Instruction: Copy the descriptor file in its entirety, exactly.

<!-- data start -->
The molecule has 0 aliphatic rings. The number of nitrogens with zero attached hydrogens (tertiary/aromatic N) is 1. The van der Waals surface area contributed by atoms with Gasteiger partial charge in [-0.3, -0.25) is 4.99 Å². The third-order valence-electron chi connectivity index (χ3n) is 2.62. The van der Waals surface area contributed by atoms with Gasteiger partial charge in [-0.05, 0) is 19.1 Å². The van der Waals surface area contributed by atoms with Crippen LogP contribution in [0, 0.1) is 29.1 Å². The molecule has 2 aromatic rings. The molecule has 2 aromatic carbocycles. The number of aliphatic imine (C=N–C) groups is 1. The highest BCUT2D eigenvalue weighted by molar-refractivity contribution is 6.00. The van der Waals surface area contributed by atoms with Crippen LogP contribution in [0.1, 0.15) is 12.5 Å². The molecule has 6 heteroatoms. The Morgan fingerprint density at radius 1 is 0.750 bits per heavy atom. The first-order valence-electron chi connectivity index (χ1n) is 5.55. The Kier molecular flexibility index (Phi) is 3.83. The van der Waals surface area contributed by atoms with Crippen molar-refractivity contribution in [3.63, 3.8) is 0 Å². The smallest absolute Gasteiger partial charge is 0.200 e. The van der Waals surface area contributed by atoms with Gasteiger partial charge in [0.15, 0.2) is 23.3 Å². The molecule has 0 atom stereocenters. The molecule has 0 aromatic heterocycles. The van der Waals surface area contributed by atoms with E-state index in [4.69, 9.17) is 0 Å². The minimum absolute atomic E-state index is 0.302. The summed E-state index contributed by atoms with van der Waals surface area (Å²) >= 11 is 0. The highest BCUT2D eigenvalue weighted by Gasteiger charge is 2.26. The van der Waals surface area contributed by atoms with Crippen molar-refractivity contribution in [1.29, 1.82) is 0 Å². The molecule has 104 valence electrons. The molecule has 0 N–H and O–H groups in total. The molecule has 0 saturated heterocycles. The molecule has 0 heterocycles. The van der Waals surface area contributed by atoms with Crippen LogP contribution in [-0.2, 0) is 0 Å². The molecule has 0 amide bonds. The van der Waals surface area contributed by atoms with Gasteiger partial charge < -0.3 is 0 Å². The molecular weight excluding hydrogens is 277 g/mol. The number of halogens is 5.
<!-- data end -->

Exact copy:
The molecule has 0 aliphatic rings. The number of nitrogens with zero attached hydrogens (tertiary/aromatic N) is 1. The van der Waals surface area contributed by atoms with Gasteiger partial charge in [-0.3, -0.25) is 4.99 Å². The third-order valence-electron chi connectivity index (χ3n) is 2.62. The van der Waals surface area contributed by atoms with Gasteiger partial charge in [-0.05, 0) is 19.1 Å². The van der Waals surface area contributed by atoms with Crippen LogP contribution in [0, 0.1) is 29.1 Å². The molecule has 2 aromatic rings. The molecule has 2 aromatic carbocycles. The number of aliphatic imine (C=N–C) groups is 1. The highest BCUT2D eigenvalue weighted by molar-refractivity contribution is 6.00. The van der Waals surface area contributed by atoms with Crippen LogP contribution in [0.1, 0.15) is 12.5 Å². The molecule has 6 heteroatoms. The Morgan fingerprint density at radius 1 is 0.750 bits per heavy atom. The first-order valence-electron chi connectivity index (χ1n) is 5.55. The Kier molecular flexibility index (Phi) is 3.83. The van der Waals surface area contributed by atoms with Crippen molar-refractivity contribution in [3.63, 3.8) is 0 Å². The smallest absolute Gasteiger partial charge is 0.200 e. The van der Waals surface area contributed by atoms with Gasteiger partial charge in [0.15, 0.2) is 23.3 Å². The molecule has 0 atom stereocenters. The molecule has 0 aromatic heterocycles. The van der Waals surface area contributed by atoms with E-state index in [4.69, 9.17) is 0 Å². The minimum absolute atomic E-state index is 0.302. The summed E-state index contributed by atoms with van der Waals surface area (Å²) >= 11 is 0. The highest BCUT2D eigenvalue weighted by Gasteiger charge is 2.26. The van der Waals surface area contributed by atoms with Crippen molar-refractivity contribution in [1.29, 1.82) is 0 Å². The molecule has 104 valence electrons. The molecule has 0 N–H and O–H groups in total. The molecule has 0 saturated heterocycles. The molecule has 0 heterocycles. The van der Waals surface area contributed by atoms with Crippen LogP contribution in [-0.2, 0) is 0 Å². The molecule has 0 amide bonds. The van der Waals surface area contributed by atoms with Gasteiger partial charge < -0.3 is 0 Å². The molecular weight excluding hydrogens is 277 g/mol. The number of halogens is 5.